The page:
Well where you learn how to use a sextant, how you use a bearing circle, how to determine the direction—the ship’s compass, and the various aids to navigation that you would have. You could use your sextant to determine the altitude of stars, but first you had to learn how to identify the stars.  I still have a sextant; people don’t tend to use those anymore because of the advent of the global positioning system. But I still have the sextant, and can operate it. ...Read More

Posted by Susan A. Kitchens on September 15, 2007 in • GenealogyPersonal HistoryVeterans History Project
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Podcamp So Cal and Podcast Expo

I just signed up for Podcamp, Thursday Sept 27. Ontario California. That’s the day before Podcast New Media Expo begins (Sept 28, 29) I’ll do a presentation on the Veterans History Project for Podcasters. Nothing like a deadline to get some motivation going. Oh, and that means I should revive my feebly-begun but hey I can start again anytime podcast.

Posted by Susan A. Kitchens on September 14, 2007 in • Veterans History Project
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Memorial Day: Mom on the radio

A blogger named Merujo notes that her sister taped a talk her mom gave to the U.S. Air Force Association about her involvement as a WASP (Women Airforce Service Pilots) in WW2; it’ll be broadcast today on the radio in a part of Illinois called the Quad Cities area (of which I know not). Later, the station will put a link to the audio up on its site.

For more background, she has a commentary on a radio station (Honoring Women at Arlington) about her mother. I do happen to know that the Veterans History Project is looking for oral histories of Women who served in the military– including WASPS.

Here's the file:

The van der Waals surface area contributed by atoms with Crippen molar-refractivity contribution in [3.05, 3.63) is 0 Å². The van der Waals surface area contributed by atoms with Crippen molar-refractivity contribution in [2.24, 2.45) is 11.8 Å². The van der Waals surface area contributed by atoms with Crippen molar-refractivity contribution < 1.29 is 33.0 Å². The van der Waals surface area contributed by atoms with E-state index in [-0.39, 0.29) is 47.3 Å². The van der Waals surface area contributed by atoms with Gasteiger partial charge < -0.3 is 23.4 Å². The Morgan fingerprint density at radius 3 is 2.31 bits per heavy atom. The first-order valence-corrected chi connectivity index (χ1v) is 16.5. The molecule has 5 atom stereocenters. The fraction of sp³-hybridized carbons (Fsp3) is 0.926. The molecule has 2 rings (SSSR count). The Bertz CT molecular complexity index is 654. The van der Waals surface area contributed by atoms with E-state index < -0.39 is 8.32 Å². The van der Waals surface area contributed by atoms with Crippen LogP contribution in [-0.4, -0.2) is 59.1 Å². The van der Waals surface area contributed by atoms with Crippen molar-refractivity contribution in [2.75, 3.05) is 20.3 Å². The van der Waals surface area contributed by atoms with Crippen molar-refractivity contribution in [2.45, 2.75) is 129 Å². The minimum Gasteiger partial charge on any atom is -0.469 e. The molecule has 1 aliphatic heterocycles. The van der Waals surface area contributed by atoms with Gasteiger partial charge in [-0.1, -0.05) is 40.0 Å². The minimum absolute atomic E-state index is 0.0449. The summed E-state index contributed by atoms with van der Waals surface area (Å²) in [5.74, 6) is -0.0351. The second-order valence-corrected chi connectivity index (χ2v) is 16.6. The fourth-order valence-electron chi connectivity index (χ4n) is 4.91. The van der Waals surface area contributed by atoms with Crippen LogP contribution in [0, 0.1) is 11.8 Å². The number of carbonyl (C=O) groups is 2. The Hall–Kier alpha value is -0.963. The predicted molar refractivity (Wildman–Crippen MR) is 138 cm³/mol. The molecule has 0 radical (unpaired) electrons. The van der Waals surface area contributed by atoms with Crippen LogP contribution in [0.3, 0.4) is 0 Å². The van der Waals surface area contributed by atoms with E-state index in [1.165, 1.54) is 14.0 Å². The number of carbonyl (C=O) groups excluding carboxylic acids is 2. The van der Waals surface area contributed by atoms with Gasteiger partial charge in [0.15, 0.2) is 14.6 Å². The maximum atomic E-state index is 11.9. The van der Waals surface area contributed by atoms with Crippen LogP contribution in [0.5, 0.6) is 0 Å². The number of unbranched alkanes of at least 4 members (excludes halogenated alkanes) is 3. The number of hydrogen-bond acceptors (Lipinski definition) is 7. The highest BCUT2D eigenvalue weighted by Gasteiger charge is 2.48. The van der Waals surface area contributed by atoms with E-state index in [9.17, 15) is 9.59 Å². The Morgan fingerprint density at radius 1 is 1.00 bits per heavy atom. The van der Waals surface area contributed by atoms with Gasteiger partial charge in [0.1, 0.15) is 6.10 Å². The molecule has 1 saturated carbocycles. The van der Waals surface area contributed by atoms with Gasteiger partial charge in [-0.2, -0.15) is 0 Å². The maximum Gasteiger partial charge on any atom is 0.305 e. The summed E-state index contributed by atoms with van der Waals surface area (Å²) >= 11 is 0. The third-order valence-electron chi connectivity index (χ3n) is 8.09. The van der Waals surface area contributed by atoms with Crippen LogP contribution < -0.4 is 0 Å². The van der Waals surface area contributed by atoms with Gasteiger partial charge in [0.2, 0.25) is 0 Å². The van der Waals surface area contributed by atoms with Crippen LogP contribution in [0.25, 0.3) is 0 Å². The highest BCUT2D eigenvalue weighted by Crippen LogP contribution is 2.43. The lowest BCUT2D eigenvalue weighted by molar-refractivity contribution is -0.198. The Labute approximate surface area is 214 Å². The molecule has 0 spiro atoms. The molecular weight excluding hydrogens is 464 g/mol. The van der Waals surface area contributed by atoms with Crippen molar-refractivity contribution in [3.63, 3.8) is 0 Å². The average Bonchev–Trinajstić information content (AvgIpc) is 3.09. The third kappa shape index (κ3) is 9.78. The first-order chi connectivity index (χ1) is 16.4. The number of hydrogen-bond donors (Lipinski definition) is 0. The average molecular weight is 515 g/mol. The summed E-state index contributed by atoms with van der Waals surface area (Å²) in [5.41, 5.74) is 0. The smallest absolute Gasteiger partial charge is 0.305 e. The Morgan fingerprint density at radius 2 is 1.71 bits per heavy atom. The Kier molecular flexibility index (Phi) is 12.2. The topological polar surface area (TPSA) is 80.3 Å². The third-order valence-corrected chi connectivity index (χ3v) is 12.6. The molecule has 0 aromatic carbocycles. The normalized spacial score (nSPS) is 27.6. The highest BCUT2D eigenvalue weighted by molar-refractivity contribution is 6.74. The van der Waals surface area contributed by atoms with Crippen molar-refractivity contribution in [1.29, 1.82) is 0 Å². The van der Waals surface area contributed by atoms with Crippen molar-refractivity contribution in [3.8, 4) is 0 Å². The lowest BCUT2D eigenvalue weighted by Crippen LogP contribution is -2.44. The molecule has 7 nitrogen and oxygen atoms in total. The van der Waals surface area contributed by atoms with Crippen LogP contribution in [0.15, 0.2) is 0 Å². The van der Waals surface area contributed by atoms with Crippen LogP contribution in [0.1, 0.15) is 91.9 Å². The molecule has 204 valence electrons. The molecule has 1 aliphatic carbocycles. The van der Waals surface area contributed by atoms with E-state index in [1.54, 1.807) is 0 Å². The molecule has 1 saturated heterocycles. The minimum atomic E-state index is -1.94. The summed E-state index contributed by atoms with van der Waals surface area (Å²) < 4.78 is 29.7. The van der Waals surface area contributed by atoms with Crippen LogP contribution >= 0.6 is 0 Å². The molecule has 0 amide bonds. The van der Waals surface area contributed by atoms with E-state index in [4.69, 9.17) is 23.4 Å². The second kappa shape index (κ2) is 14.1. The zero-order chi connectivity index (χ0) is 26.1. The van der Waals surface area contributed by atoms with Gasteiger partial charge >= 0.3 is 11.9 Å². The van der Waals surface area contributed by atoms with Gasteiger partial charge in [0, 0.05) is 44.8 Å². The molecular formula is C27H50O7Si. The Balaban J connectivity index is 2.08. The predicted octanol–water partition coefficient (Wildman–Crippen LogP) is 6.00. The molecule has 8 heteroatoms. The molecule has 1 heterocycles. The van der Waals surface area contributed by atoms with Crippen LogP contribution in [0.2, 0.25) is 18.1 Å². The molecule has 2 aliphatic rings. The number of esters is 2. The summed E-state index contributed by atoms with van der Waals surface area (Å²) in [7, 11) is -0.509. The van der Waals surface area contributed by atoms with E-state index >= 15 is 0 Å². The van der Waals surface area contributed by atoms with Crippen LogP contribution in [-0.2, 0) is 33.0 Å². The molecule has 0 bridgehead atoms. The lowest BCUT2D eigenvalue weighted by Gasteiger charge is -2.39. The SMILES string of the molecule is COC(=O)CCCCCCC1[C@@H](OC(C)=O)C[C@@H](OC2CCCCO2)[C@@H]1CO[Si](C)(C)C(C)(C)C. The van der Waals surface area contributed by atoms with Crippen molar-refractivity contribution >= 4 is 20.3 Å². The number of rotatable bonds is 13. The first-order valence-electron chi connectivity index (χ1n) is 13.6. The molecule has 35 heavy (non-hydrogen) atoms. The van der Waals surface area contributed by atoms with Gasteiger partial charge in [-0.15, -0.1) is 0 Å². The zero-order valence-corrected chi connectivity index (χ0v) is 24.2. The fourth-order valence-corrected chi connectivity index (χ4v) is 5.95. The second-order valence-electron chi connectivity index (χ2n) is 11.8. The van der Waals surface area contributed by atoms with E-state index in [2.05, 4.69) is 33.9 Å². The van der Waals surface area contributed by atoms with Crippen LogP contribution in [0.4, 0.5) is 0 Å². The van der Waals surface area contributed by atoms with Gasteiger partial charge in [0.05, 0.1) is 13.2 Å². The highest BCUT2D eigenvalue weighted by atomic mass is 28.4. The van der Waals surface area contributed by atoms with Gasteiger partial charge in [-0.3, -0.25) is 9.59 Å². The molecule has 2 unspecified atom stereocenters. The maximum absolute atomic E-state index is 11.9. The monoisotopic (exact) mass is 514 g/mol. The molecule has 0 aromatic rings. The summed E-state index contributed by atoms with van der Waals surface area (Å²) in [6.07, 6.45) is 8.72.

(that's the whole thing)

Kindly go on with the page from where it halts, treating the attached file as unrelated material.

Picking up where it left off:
Posted by Susan A. Kitchens on May 27, 2007 in • Personal HistoryVeterans History Project
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The Ken Burns Effect

Ken Burns, creator of the upcoming WW2 documentary, The War, together with PBS puts muscle behind Veterans History Project. The War begins airing September 23.

Some background: The War tells the story about WW2 from the perspective of four American cities. While Burns was filming interviews with WW2 Vets and participatns, he thought, “Hey! We ought to create a national effort to preserve and capture the stories of those who participated!” Not long into his own efforts to spearhead such an endeavor, he learned of the Veterans History Project. Instead of duplicating efforts, Burns and PBS are joining forces in a combined campaign to encourage people to participate in the Veterans History Project. Expect to see more publicity about VHP in the future.

What is the “Ken Burns Effect”? It’s that pan and scan on documentary photographs that Burns ...Read More

Posted by Susan A. Kitchens on May 16, 2007 in • Veterans History Project
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Oral History of El Toro base

KPCC ran a story yesterday about Cal State Fullerton gathering oral history of the El Toro Marine base in Southern California. It’s near where I grew up, so it’s local history for me. How nice after having just gone to Cal State Fullerton’s campus for an oral history conference to hear the Center for Oral and Public History make the news. Too, I liked hearing the perspective of the one student who’s a marine. Semper Fi. [link goes to page with Real Audio link, story is ~3+ mins long]

Posted by Susan A. Kitchens on May 01, 2007 in • Oral history in the newsOral History ProjectsVeterans History Project